The reason there’s a Senate Bill 5 is that Democrats stayed home last November, thus giving the Republicans a sweep of the statewide election in Ohio. With the governor’s office and the General Assembly firmly in GOP hands, the move to restrict public employees’ collective bargaining rights was inevitable.
The passage of Senate Bill 5, which Gov. John Kasich signed into law without hesitation, awoke the Democrats, especially members of the unions, from their political slumber. They have rallied to stop the law from taking effect by putting it up for a statewide vote in this November general election.
But the question that remains unanswered is this: Will the Democrats show up for the election, or will they sit on their hands as they did last year, resulting in Democratic Gov. Ted Strickland being a one-termer. While there is a great deal of optimism that SB 5 will be rejected by Ohioans, given the more than 1 million voters who signed the referendum petitions, Kasich, the Republicans in the Legislature and out-of-state interests that have targeted public employees nationally are pulling out all the stops to keep SB 5 intact.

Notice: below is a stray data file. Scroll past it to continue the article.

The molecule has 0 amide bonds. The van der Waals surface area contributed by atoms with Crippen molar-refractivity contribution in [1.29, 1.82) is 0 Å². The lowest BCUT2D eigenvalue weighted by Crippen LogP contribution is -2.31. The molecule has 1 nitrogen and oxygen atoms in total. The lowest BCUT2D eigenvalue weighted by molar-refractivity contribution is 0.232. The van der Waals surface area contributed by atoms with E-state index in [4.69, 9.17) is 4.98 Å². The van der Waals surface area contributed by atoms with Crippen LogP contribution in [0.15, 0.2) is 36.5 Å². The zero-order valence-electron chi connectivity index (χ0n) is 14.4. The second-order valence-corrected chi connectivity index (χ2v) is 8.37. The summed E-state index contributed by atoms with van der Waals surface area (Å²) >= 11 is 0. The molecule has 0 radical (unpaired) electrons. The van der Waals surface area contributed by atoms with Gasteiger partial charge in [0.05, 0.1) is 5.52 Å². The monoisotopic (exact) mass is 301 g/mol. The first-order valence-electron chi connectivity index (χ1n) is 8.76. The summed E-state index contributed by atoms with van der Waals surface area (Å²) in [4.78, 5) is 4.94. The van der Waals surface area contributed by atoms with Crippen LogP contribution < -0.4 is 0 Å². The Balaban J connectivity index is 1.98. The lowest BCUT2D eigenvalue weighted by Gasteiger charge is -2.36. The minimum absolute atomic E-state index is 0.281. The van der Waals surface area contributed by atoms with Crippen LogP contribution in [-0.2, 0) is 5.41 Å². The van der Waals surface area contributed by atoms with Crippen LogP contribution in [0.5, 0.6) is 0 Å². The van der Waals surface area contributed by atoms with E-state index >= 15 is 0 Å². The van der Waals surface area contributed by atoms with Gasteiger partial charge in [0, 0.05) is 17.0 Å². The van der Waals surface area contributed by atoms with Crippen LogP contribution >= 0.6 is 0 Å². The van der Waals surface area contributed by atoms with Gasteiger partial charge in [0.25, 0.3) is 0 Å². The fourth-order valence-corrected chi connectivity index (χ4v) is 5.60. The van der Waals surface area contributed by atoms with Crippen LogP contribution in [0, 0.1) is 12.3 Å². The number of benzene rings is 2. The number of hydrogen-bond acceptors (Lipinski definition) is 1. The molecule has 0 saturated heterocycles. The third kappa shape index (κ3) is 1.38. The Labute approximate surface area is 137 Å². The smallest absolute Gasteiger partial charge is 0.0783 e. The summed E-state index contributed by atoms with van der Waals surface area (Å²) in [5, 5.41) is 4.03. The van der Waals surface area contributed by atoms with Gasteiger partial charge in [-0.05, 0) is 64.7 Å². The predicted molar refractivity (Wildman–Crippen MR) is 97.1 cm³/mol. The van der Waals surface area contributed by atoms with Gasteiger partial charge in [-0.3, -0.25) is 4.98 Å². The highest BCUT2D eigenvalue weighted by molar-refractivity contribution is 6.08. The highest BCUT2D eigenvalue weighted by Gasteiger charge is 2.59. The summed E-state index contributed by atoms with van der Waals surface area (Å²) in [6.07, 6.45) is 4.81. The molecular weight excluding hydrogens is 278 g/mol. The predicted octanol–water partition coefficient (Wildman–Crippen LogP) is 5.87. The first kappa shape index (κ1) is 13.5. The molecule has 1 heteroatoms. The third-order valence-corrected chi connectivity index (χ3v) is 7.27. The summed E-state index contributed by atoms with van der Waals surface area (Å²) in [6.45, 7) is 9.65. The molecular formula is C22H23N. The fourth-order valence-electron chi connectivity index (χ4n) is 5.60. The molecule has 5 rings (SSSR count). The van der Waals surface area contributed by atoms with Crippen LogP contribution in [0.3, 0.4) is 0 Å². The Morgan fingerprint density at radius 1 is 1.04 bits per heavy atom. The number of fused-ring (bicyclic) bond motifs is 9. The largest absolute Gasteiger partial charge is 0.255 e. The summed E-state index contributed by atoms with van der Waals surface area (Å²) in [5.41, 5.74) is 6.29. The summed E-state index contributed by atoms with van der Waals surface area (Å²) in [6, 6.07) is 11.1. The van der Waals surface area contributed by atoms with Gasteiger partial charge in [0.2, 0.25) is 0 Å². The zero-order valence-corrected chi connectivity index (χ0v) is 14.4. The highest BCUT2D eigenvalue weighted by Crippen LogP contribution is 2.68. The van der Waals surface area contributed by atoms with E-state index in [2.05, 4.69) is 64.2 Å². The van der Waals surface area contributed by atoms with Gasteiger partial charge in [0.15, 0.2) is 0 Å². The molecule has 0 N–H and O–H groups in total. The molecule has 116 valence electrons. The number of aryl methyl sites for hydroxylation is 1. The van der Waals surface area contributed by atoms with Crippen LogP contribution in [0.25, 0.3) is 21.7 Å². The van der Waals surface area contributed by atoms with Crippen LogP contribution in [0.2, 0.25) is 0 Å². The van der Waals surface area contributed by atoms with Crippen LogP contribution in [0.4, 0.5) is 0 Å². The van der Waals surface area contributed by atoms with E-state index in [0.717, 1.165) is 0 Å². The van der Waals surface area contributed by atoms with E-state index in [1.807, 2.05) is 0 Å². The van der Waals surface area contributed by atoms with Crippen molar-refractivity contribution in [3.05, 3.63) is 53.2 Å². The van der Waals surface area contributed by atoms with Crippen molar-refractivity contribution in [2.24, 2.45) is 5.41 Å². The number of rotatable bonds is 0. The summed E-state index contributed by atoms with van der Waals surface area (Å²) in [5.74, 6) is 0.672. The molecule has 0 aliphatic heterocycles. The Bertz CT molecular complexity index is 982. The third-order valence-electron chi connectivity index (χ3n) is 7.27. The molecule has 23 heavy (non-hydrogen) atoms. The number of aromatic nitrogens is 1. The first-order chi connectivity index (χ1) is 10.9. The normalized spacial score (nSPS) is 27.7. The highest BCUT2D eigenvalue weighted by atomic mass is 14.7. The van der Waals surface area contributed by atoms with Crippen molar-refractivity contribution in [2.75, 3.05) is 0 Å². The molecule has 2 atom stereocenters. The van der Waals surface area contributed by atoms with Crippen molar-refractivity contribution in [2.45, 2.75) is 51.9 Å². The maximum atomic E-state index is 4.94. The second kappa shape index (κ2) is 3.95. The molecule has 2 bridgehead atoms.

The attempt this week by the governor and leaders of the House and Senate to work out a compromise failed when heads of the unions refused to attend a meeting. They want the new collective bargaining law repealed before they sit down with the Republicans.
A repeal of the law will be a major victory for the Democrats. If the GOP gives in to the unions’ demand, it will mean that Kasich et al truly believe the polls that show Ohioans opposed to SB 5 by a large margin.
The political chess game is getting interesting.